Philosophy of Education: Essays and Commentaries

Philosophy of Education: Essays and Commentaries

Philosophy of Education: Essays and Commentaries

Philosophy of Education: Essays and Commentaries


Philosophy begins in wonder. And, at the end, when philosophic thought has done its best, the wonder remains. There may have been added, however, some grasp of the immensity of things, some purification of emotion by understanding.

Alfred North Whitehead

With what he has inherited and what he has invented, man has cultivated his own wonder. He has wondered about all things-- Why is . . . ? What is . . . ? Where is . . . ? How is . . . ? --and he has expressed his wonderment in many ways.

Because he is a wanderer as well as a wonderer, he is a maker of maps; when he wonders he explores, when he explains he maps the regions explored. Some make maps with brush and charcoal, others with nouns and verbs, still others with numbers alone. Drawings etched on the walls of prehistoric caves no less than paintings recently dripped from the brushes of Jackson Pollock offer direct expression and explanation of man's wonder. The geocentric universe of Ptolemy, the heliocentric universe of Galileo, the mechanistic universe of Newton, and the expanding universe of Einstein all testify to yet another dimension of man's wonderment and explanation.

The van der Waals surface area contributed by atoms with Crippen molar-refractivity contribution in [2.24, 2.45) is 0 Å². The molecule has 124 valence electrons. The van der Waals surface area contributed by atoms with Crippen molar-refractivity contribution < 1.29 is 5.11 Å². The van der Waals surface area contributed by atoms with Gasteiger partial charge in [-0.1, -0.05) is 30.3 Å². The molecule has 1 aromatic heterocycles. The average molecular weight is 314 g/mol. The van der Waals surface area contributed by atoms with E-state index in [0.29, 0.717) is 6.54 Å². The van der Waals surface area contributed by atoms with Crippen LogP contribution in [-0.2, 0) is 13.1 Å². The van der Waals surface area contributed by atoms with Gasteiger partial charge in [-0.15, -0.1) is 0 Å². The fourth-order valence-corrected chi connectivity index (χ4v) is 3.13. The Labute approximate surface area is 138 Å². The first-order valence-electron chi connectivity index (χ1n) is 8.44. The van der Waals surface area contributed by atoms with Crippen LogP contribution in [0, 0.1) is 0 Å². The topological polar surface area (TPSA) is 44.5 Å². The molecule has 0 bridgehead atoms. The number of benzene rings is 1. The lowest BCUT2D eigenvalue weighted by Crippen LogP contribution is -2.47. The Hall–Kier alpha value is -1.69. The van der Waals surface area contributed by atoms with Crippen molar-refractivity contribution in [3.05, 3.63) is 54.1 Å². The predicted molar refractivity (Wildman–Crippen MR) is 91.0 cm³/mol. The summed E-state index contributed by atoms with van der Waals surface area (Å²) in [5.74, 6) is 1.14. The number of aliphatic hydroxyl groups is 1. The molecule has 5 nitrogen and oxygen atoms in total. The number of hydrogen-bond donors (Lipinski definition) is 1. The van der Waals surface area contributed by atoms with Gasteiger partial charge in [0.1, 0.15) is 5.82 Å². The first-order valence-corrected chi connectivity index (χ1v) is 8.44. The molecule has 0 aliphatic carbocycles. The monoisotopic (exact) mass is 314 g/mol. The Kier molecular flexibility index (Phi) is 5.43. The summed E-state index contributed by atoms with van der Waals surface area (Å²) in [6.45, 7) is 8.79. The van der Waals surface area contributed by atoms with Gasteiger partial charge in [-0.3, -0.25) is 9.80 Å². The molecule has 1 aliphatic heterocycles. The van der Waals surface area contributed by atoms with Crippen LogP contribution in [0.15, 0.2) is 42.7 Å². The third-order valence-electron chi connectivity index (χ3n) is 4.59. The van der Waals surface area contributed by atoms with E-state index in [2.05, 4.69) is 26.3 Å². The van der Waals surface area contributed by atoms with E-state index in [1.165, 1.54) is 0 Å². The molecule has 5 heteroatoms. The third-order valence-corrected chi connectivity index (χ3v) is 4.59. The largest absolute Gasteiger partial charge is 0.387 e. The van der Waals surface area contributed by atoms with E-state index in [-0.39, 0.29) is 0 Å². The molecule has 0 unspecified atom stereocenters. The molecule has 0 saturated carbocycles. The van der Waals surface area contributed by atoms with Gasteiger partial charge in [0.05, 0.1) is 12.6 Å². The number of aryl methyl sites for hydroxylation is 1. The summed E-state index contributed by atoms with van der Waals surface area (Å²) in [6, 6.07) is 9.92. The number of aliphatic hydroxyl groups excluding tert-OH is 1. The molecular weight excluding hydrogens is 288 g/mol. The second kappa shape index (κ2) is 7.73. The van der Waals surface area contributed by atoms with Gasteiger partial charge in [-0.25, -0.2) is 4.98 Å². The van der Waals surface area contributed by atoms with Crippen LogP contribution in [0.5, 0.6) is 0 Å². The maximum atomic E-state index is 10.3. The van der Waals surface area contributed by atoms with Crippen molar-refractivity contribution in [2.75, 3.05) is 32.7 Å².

Beyond the direct expression of the arts, yet short of the boundary of scientific explanation, lies a no man's land of wondering. He who works there is the philosopher. His work, often bridging the direct, expressive domain of the arts and the indirect, abstract realm of science, implies not only the creativity of the artist but the discipline of scholarship and logical thought which distinguishes explanation from expression.

This worker ventures out beyond fact in his exploration of the meanings of human experience, but while he may lose touch with fact now and again, he never loses contact with experience. He may be the physicist who speculates about the nature of the cosmos, and he may well expect that astronomers will eventually confirm as fact his speculative conclusions; he may be the metaphysician who speculates about the nature of human nature, dealing with insights into the spiritual qualities of man which he never . . .

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